Sherard Cowper-Coles

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Sir Sherard Louis Cowper-Coles KCMG LVO (born in London, England, 8 January 1955[1]) is a British diplomat. He was the Foreign Secretary's Special Representative to Afghanistan and Pakistan in 2009-2010. After leaving the Foreign Office, he worked briefly for BAE Systems as international business development director. He left BAE Systems in 2013 and is now a Senior Adviser to HSBC's Group Chief Executive Officer. His surname is pronounced 'cooper coals'.

Biography[edit]

Sherard Cowper-Coles is the son of Sherard Hamilton Cowper-Coles and Dorothy (née Short). He was educated at Freston Lodge School, New Beacon School, Tonbridge School and Hertford College, Oxford,[2] where he read classics. He speaks fluent Arabic, Hebrew, and French and has studied Pashto.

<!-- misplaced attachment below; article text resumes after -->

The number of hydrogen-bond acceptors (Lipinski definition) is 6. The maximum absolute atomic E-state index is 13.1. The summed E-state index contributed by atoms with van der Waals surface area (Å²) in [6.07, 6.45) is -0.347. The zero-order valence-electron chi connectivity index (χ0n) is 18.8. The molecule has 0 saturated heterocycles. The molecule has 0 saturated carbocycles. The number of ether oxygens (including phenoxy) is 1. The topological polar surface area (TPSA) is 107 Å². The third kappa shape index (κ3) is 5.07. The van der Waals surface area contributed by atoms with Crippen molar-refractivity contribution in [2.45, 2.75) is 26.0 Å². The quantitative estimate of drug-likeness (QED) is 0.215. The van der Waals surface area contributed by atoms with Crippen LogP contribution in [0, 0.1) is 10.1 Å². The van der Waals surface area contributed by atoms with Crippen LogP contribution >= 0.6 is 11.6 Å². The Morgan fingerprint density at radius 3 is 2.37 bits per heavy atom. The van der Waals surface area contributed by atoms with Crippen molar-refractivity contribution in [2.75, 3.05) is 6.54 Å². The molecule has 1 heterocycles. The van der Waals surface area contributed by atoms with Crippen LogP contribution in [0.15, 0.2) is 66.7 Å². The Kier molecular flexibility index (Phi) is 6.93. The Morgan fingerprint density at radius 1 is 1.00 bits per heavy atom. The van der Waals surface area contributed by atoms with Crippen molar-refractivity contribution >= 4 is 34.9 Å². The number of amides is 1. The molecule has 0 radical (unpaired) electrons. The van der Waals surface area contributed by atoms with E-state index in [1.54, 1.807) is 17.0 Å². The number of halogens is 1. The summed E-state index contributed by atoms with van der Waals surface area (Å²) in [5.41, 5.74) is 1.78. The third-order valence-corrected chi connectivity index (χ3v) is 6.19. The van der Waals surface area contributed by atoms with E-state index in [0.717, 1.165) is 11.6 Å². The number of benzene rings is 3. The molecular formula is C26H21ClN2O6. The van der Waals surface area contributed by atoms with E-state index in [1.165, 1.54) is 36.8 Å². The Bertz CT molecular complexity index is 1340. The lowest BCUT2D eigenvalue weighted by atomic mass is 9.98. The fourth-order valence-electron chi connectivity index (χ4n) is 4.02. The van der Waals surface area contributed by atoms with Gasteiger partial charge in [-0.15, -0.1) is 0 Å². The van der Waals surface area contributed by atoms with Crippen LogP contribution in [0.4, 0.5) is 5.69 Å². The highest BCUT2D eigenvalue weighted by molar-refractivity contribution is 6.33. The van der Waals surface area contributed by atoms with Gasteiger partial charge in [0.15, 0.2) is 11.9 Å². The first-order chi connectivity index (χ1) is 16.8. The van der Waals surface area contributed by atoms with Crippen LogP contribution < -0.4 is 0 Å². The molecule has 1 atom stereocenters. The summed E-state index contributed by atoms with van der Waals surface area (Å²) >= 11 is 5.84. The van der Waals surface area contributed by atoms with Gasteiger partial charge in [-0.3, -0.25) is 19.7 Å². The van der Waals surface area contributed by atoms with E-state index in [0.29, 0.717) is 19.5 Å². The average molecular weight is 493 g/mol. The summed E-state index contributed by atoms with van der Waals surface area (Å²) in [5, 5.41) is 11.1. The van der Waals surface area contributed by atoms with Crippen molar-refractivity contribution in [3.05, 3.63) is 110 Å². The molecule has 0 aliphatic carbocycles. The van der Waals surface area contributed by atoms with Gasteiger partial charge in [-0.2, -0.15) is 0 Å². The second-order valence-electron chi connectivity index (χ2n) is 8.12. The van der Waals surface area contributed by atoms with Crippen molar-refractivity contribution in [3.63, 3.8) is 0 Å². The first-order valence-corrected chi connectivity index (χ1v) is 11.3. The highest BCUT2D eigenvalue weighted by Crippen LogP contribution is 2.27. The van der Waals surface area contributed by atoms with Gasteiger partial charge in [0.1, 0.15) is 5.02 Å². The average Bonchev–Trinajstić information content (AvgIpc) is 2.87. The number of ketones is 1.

In 1982, he married Bridget Mary Elliott, and they have four sons, Henry Sherard, Rupert Neil, Frederick Peter and Myles Philip, and one daughter, Minna Louise.[2] In 2011, he divorced Bridget Mary Elliott and married Jasmine Zerinini, a French diplomat, in 2012. They have a daughter, Louise Elizabeth.[3]

Diplomatic career[edit]

Cowper-Coles entered the diplomatic service in 1977. He was Third Secretary and later Second Secretary in Cairo, 1980–1983, First Secretary in the Planning Staff of the Foreign and Commonwealth Office, 1983–1985; Private Secretary to the Permanent Under-secretary of State, 1985–1987, First Secretary in Washington, 1987–1991, Assistant in the Security Policy Department of the FCO, 1991–1993, Resident Associate, International Institute for Strategic Studies, 1993–1994; Head of the Hong Kong Department of the FCO, 1994–1997, Political Counsellor in Paris, 1997–1999; Principal Private Secretary to Robin Cook, the Secretary of State for Foreign and Commonwealth Affairs, 1999–2001.[2]